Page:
Wood you help? Butcher-block imperfections

Furniture Medic of the Shenandoah Valley, LLC

Q. My butcher-block countertops are older than I am. During my kitchen renovation, I kept noticing imperfections in the wood. How do I restore the countertops without sacrificing the wood's character?

A. As far as restoring butcher-block, you don't really want to put a finish on them. When the countertops begin to age, there will be some imperfections in the wood. If you want to remove a minor imperfection, it's best to sand it out. To do this, use a 180-grit paper at first– go at it aggressively. Then, to remove the scratches you just made, use a finer grade paper, 240-grit. However, as is the case with any piece of wooden furniture, the imperfections add character– do not sand down butcher-blocks too much.

You can take some daily precautions to keep the countertops looking healthy. Don't leave water on the countertops for long periods of time. When you use the butcher-block, try to vary the area on the counter where you work– don't use the same area all the time. Be sure to work in different sections, so as not to wear down one area. For cleaning, always use anti-bacterial soap and water.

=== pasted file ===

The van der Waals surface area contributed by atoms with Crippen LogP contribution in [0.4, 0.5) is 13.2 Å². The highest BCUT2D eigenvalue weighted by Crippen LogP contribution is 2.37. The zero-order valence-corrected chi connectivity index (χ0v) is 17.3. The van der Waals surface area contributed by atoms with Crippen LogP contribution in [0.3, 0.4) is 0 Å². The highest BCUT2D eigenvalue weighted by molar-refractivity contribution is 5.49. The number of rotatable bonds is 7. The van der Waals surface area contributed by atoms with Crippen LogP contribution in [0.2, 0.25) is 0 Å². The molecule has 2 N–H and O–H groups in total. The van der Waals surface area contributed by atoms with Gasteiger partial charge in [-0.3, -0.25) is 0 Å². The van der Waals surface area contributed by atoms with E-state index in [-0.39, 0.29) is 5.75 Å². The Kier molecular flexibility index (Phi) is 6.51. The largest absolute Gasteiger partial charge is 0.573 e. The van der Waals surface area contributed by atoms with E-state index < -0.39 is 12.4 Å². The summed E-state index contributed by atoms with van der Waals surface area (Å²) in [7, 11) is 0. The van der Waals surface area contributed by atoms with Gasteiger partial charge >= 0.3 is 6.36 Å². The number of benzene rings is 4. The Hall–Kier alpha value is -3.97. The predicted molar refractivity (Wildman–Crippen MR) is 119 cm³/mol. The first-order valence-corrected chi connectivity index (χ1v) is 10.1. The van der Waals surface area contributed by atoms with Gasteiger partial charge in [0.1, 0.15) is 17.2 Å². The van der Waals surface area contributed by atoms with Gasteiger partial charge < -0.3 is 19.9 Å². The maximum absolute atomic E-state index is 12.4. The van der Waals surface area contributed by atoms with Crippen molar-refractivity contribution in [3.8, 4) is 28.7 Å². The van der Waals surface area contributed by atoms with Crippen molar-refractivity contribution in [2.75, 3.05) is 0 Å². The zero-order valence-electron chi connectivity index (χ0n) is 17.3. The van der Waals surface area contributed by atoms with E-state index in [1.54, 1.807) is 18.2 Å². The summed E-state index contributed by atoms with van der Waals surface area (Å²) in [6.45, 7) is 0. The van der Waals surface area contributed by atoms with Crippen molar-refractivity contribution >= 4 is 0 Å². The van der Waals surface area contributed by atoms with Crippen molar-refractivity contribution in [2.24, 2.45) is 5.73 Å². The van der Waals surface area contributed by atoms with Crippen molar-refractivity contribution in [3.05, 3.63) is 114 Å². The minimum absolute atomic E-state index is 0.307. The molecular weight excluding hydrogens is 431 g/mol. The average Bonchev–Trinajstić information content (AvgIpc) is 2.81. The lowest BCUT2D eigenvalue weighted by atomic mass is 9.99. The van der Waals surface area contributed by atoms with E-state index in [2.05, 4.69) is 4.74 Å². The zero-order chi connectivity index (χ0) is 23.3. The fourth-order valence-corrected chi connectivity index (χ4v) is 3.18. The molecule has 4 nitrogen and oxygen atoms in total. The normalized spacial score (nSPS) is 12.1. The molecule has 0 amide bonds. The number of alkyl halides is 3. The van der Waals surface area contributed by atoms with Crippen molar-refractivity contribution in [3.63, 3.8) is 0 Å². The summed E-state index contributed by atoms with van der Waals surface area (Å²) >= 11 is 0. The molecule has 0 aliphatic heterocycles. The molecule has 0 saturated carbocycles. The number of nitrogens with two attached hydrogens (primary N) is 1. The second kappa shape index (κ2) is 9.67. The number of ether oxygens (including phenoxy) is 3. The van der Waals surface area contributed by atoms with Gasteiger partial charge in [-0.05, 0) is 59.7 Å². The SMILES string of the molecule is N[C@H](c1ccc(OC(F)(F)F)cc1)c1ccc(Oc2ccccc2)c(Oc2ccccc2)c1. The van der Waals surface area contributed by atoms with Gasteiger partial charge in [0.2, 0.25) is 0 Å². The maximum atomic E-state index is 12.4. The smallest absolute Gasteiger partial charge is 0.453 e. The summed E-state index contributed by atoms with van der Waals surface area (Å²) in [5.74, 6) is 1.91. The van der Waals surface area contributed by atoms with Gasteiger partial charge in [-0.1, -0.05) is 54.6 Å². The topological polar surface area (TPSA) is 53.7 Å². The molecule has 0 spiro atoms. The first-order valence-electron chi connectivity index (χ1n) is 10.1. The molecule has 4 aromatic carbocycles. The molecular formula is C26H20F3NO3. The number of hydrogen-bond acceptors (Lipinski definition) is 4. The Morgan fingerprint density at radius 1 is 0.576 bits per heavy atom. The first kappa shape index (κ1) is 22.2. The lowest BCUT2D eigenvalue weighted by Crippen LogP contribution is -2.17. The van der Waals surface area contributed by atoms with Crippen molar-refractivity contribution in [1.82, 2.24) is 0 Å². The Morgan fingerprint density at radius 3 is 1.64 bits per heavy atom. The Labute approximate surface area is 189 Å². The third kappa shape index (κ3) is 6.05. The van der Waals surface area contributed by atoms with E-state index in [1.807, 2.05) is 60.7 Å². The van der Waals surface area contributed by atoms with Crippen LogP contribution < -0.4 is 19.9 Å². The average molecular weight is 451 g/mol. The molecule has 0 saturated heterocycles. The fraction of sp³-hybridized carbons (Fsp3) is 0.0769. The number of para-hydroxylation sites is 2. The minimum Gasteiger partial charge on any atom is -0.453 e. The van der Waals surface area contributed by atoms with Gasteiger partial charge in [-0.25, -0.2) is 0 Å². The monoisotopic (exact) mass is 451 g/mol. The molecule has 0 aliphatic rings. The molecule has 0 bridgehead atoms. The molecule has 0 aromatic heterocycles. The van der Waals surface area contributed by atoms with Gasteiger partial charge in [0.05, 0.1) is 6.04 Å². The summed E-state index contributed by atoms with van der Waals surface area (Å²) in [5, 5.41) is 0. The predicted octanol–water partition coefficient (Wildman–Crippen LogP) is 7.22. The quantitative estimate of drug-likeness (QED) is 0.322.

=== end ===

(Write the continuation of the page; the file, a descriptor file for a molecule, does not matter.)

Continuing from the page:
With respect to bacteria, butcher-blocks are actually safer to use than plastic cutting boards. Bacteria tend to dwell longer on plastic. If you do not clean the cutting-board immediately after you cook, wood surfaces are much safer. On wood, bacteria exist only for a few hours before they die.

To keep the surface looking finished, most hardware stores carry special block oils. Also, you can do a Google search for "block oils" and find the right oil for your wood. The oil tends to give the countertops a little sheen as well as providing some protection. I recommend periodic applications of oil, but this is definitely a personal preference. As a general rule of thumb, when the appearance of the wood starts to look dry and not finished, apply the oil. If you overuse the oil, it tends to build up excess on the surface. The oil won't destroy your food, but you don't want the taste of oil in your dinner.

Butcher-block countertops can last a lifetime. I have seen butcher-blocks over 100 years old– sometimes the imperfections add to the appeal of wood. However, if they are not aesthetically pleasing to you or it's just time to renovate, take out the sand paper and oil.

Ray Rinaldo of Furniture Medic